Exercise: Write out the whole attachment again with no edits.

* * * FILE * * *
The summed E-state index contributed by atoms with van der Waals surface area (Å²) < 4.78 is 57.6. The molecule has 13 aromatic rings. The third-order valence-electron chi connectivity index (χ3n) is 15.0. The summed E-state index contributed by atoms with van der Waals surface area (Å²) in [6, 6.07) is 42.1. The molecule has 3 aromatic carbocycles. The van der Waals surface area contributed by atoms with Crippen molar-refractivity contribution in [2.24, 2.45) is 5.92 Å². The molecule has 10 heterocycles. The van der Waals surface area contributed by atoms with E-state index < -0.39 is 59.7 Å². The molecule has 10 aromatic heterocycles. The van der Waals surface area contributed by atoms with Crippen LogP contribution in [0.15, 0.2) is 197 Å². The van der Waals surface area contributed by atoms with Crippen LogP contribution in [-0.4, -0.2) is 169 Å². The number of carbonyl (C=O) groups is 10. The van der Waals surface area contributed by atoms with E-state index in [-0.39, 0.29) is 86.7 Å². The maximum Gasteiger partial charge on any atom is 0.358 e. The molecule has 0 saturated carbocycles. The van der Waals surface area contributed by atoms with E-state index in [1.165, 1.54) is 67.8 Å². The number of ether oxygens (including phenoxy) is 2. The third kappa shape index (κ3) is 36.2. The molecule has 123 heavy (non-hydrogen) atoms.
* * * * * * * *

The summed E-state index contributed by atoms with van der Waals surface area (Å²) < 4.78 is 57.6. The molecule has 13 aromatic rings. The third-order valence-electron chi connectivity index (χ3n) is 15.0. The summed E-state index contributed by atoms with van der Waals surface area (Å²) in [6, 6.07) is 42.1. The molecule has 3 aromatic carbocycles. The van der Waals surface area contributed by atoms with Crippen molar-refractivity contribution in [2.24, 2.45) is 5.92 Å². The molecule has 10 heterocycles. The van der Waals surface area contributed by atoms with E-state index < -0.39 is 59.7 Å². The molecule has 10 aromatic heterocycles. The van der Waals surface area contributed by atoms with Crippen LogP contribution in [0.15, 0.2) is 197 Å². The van der Waals surface area contributed by atoms with Crippen LogP contribution in [-0.4, -0.2) is 169 Å². The number of carbonyl (C=O) groups is 10. The van der Waals surface area contributed by atoms with E-state index in [-0.39, 0.29) is 86.7 Å². The maximum Gasteiger partial charge on any atom is 0.358 e. The molecule has 0 saturated carbocycles. The van der Waals surface area contributed by atoms with E-state index in [1.165, 1.54) is 67.8 Å². The number of ether oxygens (including phenoxy) is 2. The third kappa shape index (κ3) is 36.2. The molecule has 123 heavy (non-hydrogen) atoms.